4. High fructose corn syrup: This sweetener made it's debut in the late 1970's and started becoming a part of our diet in the 1980's. As it has increased in our foods, so has obesity. Your body does a poor job of utilizing fructose (a type of sugar) and has a tendency of storing it in the body.
So many of these factors are out of you hands, and this hefty list also shows that there is no smoking gun in the rise of childhood obesity. So what can you do to keep your kids healthy? Obviously you can't keep your kids from getting colds, that's just part of life And I highly doubt anyone out here in the desert is going to be chucking out their A/C anytime soon. But there are things that you can do to limit your kids exposure to some of these factors.
First off, feed them healthy, natural foods. Behavioral research shows that if you start small (e.g. having an apple as opposed to potato chips for a snack), than people are more likely to maintain healthier lifestyle choices. So why not start with the basics and begin with your kids snacks, then move on from there? Fresh fruits and vegetables are not only portable snacks but also are linked with numerous health benefits. Second, pack their snacks and lunches in containers that are free of endocrine disruptors. That's not as challenging as one might think, there is a whole field of products out there geared toward this purpose. Finally, make sure your kids get enough sleep, even if it means you have to change your routine around. Hopefully all of these actions together will make them healthier overall, making them less likely to get sick.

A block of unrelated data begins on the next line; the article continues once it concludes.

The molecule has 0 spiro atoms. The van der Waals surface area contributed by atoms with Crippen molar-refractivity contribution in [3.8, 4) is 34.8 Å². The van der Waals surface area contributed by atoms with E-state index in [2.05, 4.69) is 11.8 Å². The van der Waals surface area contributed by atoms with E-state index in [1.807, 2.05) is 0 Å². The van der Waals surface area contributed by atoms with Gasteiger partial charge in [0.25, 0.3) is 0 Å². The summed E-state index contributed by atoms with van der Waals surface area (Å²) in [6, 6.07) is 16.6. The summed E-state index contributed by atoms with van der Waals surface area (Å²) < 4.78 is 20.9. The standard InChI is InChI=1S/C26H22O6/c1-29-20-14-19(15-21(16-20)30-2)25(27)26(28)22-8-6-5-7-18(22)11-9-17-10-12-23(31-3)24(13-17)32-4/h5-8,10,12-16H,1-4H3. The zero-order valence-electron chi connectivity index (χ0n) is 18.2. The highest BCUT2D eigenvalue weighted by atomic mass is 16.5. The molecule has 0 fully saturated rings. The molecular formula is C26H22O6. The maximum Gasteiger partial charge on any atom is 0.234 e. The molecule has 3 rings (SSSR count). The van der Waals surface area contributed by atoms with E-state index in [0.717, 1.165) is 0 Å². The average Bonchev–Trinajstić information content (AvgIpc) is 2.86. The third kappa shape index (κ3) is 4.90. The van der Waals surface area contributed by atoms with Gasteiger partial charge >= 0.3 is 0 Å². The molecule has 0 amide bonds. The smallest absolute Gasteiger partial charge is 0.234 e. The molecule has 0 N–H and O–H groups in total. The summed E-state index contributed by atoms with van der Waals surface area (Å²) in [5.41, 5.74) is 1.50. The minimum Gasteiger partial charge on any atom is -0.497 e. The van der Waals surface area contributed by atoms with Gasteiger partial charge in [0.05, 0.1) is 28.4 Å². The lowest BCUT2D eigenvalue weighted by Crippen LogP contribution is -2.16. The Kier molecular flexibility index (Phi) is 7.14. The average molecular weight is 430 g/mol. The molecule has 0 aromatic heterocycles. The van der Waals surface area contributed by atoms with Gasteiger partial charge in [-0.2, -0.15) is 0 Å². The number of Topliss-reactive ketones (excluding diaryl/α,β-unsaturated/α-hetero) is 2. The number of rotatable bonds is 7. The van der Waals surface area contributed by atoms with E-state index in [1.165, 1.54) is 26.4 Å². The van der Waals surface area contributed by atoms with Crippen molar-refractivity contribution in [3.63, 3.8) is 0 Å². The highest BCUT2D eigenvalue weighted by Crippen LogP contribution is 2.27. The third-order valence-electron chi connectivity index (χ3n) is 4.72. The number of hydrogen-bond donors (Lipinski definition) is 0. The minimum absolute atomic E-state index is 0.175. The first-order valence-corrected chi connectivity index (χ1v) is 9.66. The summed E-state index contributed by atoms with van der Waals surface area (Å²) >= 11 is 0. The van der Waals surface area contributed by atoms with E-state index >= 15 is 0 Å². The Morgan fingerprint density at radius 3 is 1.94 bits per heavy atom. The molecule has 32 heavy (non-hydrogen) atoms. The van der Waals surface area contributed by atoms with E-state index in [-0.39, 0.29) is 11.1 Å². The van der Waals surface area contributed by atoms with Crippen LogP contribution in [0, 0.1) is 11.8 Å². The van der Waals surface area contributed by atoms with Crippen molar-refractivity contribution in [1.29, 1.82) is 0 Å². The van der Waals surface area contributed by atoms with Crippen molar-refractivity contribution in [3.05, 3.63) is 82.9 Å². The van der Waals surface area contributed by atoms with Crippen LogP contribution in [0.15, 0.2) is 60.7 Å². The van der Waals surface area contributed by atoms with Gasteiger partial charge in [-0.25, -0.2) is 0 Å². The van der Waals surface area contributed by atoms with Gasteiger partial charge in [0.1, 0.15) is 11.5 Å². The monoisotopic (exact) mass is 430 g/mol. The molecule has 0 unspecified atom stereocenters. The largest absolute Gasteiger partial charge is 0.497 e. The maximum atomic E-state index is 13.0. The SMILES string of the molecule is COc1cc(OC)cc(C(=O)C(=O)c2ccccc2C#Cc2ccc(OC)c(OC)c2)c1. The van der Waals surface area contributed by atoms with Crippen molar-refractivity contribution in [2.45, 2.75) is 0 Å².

My little girl loves purple. Everything has to be purple; her clothes, her bike, even her toothbrush. So the other day when we were at Target and she saw a purple silicone muffin tray, she went crazy. She had to have it, and since it was in the dollar bin I indulged her. Ever since then she's been carrying it around and talking to it like it's a baby doll. Now that looks a little strange, so I think that it's time to put her new toy to some utility. Since she loves purple, I figured a purple snack would make morphing her new doll into a piece of cookware more exciting, and therefore make it easier for her to part with her baby.